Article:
Wednesday, July 13, 2011

This Week in Korean Cinema (5 July - 12 July 2011)

Welcome back to the column where the definition of 'week' is flexible, but the quality is always high. You may have noticed a change of colour scheme and that's because the KOFFIA 2011 banners and posters are now out, so please feel free to stick them on your own sites and spread the word.

If you have been following the Blog, you'll notice that we've already announced two short films have been announced for KOFFIA 2011: Park Chan-wook’s Paranmanjang (Night Fishing) and Yang Hyo-joo’s Pu-Seo-Jin Bam (Broken Night). The respective winners of the Berlin Film Festival's Golden and Silver Bears for Best Short Film, these will join an amazing list of films that we will reveal in the coming weeks.


Since our last column, only a handful of major realase have come out, but the most recent one is one of the most highly anticipated Korean horror films of the year. Byun Seung-Wook's The Cat made its debut in Korea last week, and follows So-Yeon (Park Min-Young, City Hunter) who starts seeing a mysterious girl (Kim Ye-Ron) after bringing home a cat. Kim Ye-Ron, the younger sister of Kim Sae-Ron (the award winning The Man From Nowhere) makes her feature debut in this chilling film. Cat lovers be warned: this is no Milo & Otis (although that reportedly had some unfortunate endings for the kittens, so we best no go down that path this week).


Unsurprisingly, The Cat made its way straight to #2, unable to conquer the monolith that is Transformers:: Dark of the Moon. Indeed, there was about a 13,000,000,000 won difference in taking between the two for the week. Sunny, Poongsan and White filled in the #3, #4 and #7 slots at the Korean box office, and new entries You Are Umasou (Japan) and The Men Who Stare At Goats (US) also made appearances. (Source).


MIFF 2011: The Melbourne International Film Festival launched its 60th program last week, and the Accent on Asia section has a strong showing of Korean films. There are in fact 8 South Korean films listed in the program, including seven features and one short film. Hong Sang-soo is represented twice with his latest film The Day He Arrives, and one from last year, Oki's Movie. Bong Joon-Ho (Mother) adds Barking Dogs Never Bite to the program, while Ryoo Seung-wan's epic crime drama The Unjust makes its Australian debut.The festival-favourite feature film debut by writer, director and lead actor Park Jung-bum (who was the assistant to the legendary Korean director Lee Chang-dong) Journals of Musan is a must-see at MIFF, and Na Hong-jin's The Yellow Sea is another film that comes highly recommended. Sydney Film Festival's only Korean film, End of Animal, also screens at MIFF. Finally, short film Ghost will also float past audiences during the massive festival. Stay tuned for news on how you can win tickets to see some of these films.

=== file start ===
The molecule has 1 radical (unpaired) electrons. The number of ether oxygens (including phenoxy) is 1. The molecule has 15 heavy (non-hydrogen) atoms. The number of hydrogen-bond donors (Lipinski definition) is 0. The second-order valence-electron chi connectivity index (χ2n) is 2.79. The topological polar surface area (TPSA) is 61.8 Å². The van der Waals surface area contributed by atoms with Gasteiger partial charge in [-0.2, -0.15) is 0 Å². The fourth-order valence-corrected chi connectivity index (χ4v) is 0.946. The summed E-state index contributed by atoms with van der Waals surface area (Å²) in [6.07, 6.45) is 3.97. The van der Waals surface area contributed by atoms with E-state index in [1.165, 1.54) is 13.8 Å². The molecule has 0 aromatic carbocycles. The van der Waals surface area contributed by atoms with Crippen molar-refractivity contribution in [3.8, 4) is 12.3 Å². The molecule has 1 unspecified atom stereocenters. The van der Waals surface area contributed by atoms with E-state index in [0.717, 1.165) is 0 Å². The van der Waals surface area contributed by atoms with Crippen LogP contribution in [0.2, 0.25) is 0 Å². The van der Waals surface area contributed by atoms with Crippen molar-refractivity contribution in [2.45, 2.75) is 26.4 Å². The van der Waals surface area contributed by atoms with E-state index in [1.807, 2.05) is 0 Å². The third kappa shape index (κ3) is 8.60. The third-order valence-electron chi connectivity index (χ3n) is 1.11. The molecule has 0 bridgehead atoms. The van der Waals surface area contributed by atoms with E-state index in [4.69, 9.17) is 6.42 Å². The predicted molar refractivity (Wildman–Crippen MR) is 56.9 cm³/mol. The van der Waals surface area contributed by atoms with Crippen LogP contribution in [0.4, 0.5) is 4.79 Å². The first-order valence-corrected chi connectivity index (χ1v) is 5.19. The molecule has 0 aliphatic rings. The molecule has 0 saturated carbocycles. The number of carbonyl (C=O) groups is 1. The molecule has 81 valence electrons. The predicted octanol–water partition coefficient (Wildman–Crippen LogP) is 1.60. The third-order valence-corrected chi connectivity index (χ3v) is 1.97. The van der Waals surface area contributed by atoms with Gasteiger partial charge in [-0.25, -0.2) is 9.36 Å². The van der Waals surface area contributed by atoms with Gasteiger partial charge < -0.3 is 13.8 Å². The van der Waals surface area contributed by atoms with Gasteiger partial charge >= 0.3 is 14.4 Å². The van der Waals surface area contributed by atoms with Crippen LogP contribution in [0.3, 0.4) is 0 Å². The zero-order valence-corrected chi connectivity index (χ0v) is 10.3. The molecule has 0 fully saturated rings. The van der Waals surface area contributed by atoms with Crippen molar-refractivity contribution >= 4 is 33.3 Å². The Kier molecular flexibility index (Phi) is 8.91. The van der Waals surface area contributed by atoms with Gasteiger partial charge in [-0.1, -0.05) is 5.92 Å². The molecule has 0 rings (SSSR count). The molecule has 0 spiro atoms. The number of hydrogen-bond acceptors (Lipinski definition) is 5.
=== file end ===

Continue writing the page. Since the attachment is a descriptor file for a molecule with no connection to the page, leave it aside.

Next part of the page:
Spike Lee to Remake Oldboy: Cries went out from the masses at the new Park Chan-wook's masterpiece Oldboy would be remade, but these were somewhat sobered by the news the equally legendary Spike Lee would be directing. Reportedly being a "Departed-style remake", referencing Martin Scorsese's version of Hong Kong's Infernal Affairs films, this gives us some hope that it will not be a complete write-off. How is conservative Hollywood going to deal with that twist ending though?

We hope your are enjoying this weekly column, so if you have any news to contribute, please email the Blog Editor with the scoop.

Richard is a KOFFIA Blog Editor and a Marketing Assistant for KOFFIA. He can be contacted via email on

He is also the Editor-in-chief of DVD Bits and The Reel Bits. He can be found on Twitter @DVDBits and @The_ReelBits. In this guise, you can also reach him at

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